Love of Country
You could easily miss diminutive Café de France on Park Avenue. And that would be a big mistake.
he sharp left turn off West Fairbanks Avenue onto crowded Park Avenue doesn’t leave much time to scope out the neighborhood offerings. And once you shake off the stainless steel dazzle of BurgerFi on the corner, it can be easy to miss a little French bistro amidst a depressing expanse of vacant storefronts. This end of the upscale main drag was hit hard by the economic downturn and an attitude on the part of visitors that can only be called, to use the French, ennui. Why bother traveling to the Rollins end of the street when so many bright and shiny things are happening a just few blocks north?
Café de France, that’s why.
The small café opened in 1982 to critical acclaim and has been a lone mainstay in a very changeable scene. Dominique Gutierrez and her husband, German, have owned the café for 27 years.
“The first owner was a lady from the south of France,” Dominique says. “She was here for one-and-a-half years, then another French lady bought it. I started working with her in 1985, and by ’86 we owned the restaurant.” Gutierrez was born in the Vendée region of western France, a place known for its rolling river valley, superbly tasty ducks, seaside resorts and a capital, La Roche-sur-Yon, that the 1854 guide A Handbook for Travellers in France, proclaimed, “In the midst of a district of barren open heath, it stands about the dullest town in France.” Things have probably improved since the Crimean War days, but they weren’t enough to keep Dominique Gutierrez from coming to study business at UCF, where she met her husband.
“I’m a product of the countryside,” she says, “a regular French girl.” The cuisine served in her bit of Florida countryside resonates of simple home cooking—if the home has Prince Edward Island mussels, rabbit and filet mignon in its larder.
This is not the butter-and-cream-rich cuisine of the classical French, nor olive and herb-y Mediterranean fare, but simple and subtle dishes with a measured approach to seasoning and combinations of flavors that define the word elegant. The food is not of a specific region, but of this specific restaurant.
“Thirty years of serving my customers, seeing what they eat and what they ask for, that’s our food,” Gutierrez says. She works in the kitchen and designs the menu with her chef de cuisine, Nathaniel Russell, while German handles the dining room and wine selection. The menu changes every six months. “I’ve been seasonal so long it makes me laugh that everybody talks about it now. We don’t have four seasons here, so I do two.”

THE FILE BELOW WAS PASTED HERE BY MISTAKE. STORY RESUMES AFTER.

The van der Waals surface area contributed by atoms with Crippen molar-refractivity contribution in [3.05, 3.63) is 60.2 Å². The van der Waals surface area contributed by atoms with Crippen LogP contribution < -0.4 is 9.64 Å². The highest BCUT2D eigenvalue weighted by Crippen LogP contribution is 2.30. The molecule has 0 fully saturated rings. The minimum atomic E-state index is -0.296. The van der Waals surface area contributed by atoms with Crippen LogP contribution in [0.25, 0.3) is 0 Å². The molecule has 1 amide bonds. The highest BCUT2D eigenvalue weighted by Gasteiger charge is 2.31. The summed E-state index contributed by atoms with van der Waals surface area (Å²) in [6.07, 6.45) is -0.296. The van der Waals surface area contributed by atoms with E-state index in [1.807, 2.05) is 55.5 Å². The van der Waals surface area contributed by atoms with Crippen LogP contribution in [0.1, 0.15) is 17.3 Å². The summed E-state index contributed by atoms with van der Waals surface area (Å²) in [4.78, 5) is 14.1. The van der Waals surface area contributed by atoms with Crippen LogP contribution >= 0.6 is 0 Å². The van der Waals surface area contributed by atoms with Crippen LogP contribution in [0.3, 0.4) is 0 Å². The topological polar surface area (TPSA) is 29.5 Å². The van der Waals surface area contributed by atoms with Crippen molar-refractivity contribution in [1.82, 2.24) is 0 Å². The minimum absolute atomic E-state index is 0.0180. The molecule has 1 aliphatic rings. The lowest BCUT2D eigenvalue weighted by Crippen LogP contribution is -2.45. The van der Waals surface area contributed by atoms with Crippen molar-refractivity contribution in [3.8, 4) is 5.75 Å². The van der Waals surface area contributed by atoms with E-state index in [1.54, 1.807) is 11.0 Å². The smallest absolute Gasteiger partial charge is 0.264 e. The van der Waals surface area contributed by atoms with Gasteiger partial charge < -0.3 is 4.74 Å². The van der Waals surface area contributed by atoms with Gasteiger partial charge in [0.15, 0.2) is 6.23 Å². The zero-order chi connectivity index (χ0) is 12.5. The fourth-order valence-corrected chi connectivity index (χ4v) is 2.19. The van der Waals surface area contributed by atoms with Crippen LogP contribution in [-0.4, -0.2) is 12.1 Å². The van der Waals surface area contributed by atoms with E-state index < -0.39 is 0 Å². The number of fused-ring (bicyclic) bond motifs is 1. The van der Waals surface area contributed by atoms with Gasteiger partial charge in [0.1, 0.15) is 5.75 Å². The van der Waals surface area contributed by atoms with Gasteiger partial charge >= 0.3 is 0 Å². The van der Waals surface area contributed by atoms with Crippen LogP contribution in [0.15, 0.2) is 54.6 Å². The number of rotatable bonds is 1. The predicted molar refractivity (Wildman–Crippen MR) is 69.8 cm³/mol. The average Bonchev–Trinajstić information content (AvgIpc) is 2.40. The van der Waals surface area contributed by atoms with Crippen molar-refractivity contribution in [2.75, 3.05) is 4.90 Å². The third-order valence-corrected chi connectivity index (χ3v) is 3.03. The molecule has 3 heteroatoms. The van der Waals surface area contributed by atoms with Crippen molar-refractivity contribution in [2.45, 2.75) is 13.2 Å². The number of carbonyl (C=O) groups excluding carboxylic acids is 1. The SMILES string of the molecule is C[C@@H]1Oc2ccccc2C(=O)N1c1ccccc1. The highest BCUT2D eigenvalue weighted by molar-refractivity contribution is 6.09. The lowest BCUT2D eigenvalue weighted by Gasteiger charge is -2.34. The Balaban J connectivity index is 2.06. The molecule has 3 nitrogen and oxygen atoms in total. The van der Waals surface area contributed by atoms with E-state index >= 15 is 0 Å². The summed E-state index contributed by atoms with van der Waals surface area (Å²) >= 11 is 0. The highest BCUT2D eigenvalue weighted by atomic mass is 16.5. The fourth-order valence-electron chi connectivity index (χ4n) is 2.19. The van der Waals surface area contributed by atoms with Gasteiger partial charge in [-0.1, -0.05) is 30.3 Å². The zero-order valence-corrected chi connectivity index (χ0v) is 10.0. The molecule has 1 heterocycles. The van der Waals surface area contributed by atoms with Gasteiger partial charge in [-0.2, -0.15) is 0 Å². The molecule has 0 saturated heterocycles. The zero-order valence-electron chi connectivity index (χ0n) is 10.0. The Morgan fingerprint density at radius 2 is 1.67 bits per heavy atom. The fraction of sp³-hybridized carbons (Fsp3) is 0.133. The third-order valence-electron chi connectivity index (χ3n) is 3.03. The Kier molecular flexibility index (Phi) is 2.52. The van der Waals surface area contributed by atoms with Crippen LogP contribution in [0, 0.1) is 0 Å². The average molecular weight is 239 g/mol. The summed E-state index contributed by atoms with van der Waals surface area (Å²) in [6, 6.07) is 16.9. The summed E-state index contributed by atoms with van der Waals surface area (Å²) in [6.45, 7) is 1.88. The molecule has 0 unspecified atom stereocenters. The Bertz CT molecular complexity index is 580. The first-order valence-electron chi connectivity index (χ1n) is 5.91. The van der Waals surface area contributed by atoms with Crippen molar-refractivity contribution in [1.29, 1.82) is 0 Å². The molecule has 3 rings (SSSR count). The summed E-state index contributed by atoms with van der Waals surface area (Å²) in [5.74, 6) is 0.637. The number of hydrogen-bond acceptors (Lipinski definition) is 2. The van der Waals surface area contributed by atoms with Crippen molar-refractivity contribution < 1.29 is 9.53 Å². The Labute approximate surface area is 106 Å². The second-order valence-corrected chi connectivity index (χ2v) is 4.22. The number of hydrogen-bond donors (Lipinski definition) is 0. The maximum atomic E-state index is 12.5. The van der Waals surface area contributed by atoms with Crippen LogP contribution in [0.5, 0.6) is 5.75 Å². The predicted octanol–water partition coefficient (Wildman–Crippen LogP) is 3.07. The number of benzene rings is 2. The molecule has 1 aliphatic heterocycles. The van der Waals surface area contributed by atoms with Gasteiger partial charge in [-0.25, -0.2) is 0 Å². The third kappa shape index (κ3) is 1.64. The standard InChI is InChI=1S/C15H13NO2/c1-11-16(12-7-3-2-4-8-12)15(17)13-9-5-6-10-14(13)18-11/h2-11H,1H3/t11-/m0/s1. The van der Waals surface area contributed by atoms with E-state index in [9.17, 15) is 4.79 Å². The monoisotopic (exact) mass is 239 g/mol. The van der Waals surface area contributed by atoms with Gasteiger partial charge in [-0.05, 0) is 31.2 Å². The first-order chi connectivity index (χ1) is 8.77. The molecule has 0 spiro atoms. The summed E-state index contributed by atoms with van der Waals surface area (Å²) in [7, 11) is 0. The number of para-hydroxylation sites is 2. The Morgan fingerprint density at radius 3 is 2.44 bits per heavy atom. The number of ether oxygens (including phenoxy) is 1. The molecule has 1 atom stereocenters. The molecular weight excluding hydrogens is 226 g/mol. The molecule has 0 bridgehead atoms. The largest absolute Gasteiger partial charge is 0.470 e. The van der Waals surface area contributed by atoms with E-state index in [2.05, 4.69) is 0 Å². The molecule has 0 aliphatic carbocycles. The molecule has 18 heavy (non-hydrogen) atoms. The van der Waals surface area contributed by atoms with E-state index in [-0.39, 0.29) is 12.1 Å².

The food of this season included a rabbit and chicken terrine ($7), a paté of roughly cut meat and spices that holds up under the spreading knife, which can be used liberally on crusty bread supplied by Olde Hearth Bread Co. The paté varies and is made fresh every day. The bread reappears as long thin croutons served alongside a beautiful bowl of moules marinières ($10), plump black Canadian mussels steamed with finely diced shallots, white wine and cream. The grilled bread adds a perfect smoky char to the velvet sauce, which you will devour completely after eating the shellfish. It is a brilliant dish.
Followed by more brilliance. Demi canard roti ($30), a slow-roasted glazed duck, is rich and savory from the oven, served with butter-roasted Brussels sprouts and a delightful pumpkin flan drizzled with balsamic vinegar. The filet mignon de boeuf ($32) wasn’t quite what I expected. From the description—pepper-crusted filet—my mouth was set for a steak au poivre, but no spicy crunchy crust was found, simply a medium rare segment of tenderloin, dressed with green peppercorns and a thick cream sauce replete with brandy. My mouth went from surprised to delighted.
Gutierrez et son mari are serving a third generation of their customers, as sons and daughters who first came as children bring their own children to dine. And while times are still tough on the south end of Park Avenue (Gutierrez told me her rent has tripled since 2008), she is still listening to the clientele and making simple food elegantly. Café de France is a treasure we can ill afford to lose.
Café de France
526 Park Ave. South
There is no French cuisine without bread, and the midday combination of sturdy herb bread from Shannon Talty’s Olde Hearth Bread Co. and slow roasted lamb, topped with caramelized onions and spinach with a bit of Brie slowly melting through it ($9) is enough to make a Frenchman weep with joy.